The 50th anniversary of the 1963 “March On Washington” took place Wednesday (August 28) and despite wet weather conditions, the star-studded event drew thousands. With President Barack Obama delivering the anchoring speech, he and other guests delivered a message of togetherness and hope.
Much like Rev. Al Sharpton’s “Realize The Dream” march the weekend prior, there were ticketed and public areas separating attendees on the grounds of the National Mall. Closer to the Lincoln Memorial, where Dr. Martin Luther King Jr. delivered the iconic “I Have A Dream” speech, celebrities and elected officials mingled with the crowd and paused for as many photo opportunities their media teams would allow.
NBA legend Isiah Thomas, Academy Award-winning actor Forest Whitaker, Georgetown University professor Eric Michael Dyson, Rev. Jesse Jackson, Oprah Winfrey and more shook hands with fans and fellow speakers alike during the “Let Freedom Ring” event. Rising notables such as Dream Defenders’ Philip Agnew and Kid President were also gracious in stopping for snaps.
After rousing speeches from former presidents Jimmy Carter and Bill Clinton, Obama took the podium and delivered an effective, slowly building speech. As with the original theme of the 1963 march, the president made economic equality for all races the central point of his remarks.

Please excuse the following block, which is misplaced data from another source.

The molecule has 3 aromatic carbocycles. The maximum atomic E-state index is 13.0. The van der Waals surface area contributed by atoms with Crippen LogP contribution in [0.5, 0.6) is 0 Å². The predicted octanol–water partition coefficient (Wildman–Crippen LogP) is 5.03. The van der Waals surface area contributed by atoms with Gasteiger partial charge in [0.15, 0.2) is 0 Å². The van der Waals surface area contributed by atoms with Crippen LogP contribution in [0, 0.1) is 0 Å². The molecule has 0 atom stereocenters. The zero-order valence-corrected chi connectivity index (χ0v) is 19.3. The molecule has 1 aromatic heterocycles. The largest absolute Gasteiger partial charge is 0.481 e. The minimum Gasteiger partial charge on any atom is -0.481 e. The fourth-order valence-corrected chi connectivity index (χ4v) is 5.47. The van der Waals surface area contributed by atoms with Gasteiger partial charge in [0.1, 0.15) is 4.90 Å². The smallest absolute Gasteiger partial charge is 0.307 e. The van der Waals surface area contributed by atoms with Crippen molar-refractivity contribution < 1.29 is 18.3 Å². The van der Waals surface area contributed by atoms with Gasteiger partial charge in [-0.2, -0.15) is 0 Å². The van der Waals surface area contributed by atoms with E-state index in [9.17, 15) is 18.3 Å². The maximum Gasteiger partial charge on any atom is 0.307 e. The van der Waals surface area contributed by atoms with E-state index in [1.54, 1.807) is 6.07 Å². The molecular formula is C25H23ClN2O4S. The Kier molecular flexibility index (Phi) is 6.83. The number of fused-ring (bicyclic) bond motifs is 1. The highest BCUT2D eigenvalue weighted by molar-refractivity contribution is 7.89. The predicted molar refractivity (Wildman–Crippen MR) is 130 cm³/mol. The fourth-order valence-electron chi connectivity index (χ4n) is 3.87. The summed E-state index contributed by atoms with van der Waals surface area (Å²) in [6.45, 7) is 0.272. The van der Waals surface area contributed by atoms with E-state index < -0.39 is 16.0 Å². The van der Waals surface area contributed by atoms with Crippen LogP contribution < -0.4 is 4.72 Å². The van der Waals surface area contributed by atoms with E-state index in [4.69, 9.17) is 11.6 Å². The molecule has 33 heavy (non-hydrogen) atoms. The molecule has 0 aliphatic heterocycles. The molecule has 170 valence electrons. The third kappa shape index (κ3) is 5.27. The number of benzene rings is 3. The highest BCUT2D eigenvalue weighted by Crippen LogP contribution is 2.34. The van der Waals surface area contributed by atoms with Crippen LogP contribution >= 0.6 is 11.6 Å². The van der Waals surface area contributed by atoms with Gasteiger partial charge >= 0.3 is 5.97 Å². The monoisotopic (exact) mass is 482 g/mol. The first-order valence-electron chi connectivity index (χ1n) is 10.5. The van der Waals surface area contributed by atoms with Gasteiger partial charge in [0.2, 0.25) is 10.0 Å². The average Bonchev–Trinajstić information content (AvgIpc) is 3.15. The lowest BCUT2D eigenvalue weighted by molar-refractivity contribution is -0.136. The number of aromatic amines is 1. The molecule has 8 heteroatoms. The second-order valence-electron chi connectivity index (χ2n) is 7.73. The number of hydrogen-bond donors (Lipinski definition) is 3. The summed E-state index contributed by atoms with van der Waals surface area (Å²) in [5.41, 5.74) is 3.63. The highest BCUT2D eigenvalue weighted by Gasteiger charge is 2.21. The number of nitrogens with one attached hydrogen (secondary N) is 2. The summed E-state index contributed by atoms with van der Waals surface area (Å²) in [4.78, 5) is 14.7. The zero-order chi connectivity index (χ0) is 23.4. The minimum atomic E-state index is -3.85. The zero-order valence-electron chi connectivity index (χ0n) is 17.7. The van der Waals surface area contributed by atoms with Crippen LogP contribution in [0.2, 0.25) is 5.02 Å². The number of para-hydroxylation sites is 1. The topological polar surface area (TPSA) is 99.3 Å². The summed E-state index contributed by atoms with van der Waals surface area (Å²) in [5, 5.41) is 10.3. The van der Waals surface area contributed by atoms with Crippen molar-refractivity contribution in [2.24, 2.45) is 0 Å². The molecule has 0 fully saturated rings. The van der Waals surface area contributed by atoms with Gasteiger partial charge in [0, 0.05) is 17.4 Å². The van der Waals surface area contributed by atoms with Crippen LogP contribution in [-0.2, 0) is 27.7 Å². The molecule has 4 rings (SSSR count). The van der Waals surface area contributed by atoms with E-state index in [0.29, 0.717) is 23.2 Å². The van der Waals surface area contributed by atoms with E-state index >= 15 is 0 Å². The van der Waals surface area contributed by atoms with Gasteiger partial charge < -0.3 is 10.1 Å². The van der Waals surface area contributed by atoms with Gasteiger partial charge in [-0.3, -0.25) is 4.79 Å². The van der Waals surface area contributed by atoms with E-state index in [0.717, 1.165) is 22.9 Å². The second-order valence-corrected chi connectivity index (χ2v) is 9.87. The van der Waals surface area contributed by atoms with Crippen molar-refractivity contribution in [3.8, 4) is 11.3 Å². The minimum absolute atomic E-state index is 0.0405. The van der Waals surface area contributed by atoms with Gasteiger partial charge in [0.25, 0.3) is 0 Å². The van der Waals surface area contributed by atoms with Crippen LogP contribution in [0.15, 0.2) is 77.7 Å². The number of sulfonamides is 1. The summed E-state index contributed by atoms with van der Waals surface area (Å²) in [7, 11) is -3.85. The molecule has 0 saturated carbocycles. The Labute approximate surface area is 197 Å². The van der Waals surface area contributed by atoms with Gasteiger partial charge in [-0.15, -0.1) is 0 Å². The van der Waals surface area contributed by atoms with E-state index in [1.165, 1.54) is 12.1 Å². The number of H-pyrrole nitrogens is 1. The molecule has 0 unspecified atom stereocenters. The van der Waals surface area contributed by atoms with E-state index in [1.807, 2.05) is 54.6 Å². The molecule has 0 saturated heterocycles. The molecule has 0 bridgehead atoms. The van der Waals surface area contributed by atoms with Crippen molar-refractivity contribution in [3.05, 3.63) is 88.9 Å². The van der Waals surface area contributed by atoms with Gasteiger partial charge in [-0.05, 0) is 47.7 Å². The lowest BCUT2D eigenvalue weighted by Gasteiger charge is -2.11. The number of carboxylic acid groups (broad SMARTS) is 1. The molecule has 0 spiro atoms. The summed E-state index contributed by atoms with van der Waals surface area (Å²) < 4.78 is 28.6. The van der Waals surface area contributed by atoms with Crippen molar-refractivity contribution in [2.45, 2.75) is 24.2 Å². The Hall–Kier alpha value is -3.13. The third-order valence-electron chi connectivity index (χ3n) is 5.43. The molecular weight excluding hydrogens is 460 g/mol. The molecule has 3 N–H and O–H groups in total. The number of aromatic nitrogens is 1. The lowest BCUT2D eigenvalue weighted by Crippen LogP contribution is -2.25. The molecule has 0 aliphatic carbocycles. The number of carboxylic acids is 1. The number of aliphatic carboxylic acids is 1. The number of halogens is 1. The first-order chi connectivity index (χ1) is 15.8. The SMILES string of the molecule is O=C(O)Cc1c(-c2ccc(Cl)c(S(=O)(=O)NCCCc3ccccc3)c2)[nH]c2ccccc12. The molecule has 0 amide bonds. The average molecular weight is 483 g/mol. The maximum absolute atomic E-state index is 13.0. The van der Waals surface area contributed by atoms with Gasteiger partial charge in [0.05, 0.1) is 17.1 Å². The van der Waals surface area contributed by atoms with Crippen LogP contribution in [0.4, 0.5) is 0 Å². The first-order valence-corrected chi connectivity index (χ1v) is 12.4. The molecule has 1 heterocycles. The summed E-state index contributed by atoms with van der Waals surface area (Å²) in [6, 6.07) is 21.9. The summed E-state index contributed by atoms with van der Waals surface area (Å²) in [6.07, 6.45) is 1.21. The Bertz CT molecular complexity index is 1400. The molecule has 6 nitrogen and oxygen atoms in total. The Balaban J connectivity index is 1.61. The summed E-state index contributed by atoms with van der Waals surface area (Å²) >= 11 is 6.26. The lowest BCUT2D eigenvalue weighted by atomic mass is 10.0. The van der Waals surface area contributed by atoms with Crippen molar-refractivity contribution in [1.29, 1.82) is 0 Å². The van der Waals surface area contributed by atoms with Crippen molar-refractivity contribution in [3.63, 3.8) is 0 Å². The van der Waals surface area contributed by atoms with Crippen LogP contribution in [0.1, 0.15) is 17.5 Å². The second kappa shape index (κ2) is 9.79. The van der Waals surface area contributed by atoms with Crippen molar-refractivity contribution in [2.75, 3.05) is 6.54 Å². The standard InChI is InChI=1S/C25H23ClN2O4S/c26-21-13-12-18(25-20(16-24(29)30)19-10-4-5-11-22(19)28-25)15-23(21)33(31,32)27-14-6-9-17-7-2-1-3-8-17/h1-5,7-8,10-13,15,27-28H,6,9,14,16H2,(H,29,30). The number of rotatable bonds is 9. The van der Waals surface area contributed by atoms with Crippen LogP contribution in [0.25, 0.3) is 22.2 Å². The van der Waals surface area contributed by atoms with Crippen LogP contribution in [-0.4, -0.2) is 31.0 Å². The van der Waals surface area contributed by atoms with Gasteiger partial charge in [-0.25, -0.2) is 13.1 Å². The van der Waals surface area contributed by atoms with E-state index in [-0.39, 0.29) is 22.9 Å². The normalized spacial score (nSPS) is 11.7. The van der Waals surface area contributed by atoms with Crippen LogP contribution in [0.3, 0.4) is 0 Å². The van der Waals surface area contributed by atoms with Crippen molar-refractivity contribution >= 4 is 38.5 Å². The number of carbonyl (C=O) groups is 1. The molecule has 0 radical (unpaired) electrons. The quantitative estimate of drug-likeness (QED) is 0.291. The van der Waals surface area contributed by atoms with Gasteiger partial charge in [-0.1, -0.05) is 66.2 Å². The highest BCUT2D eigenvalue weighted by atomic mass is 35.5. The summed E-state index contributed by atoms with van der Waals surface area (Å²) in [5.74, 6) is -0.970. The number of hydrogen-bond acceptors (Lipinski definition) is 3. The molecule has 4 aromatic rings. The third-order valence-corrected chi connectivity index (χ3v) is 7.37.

Obama at the Lincoln Memorial:
The test was not, and never has been, whether the doors of opportunity are cracked a bit wider for a few. It was whether our economic system provides a fair shot for the many; For the black custodian and the white steelworker, the immigrant dishwasher and the Native American veteran. To win that battle, to answer that call, this remains our great unfinished business.
We spoke with Angie Reese-Carswell of Maryland, and she said that she was too young to attend the first march. For the anniversary, however, she felt an obligation not only to attend, but to hopefully spread the importance of the event to young people in her life.
“Voting rights, civil rights, the same things back then are still happening today,” she said. “We’ve been through it so we owe it to young people to fight alongside with them.”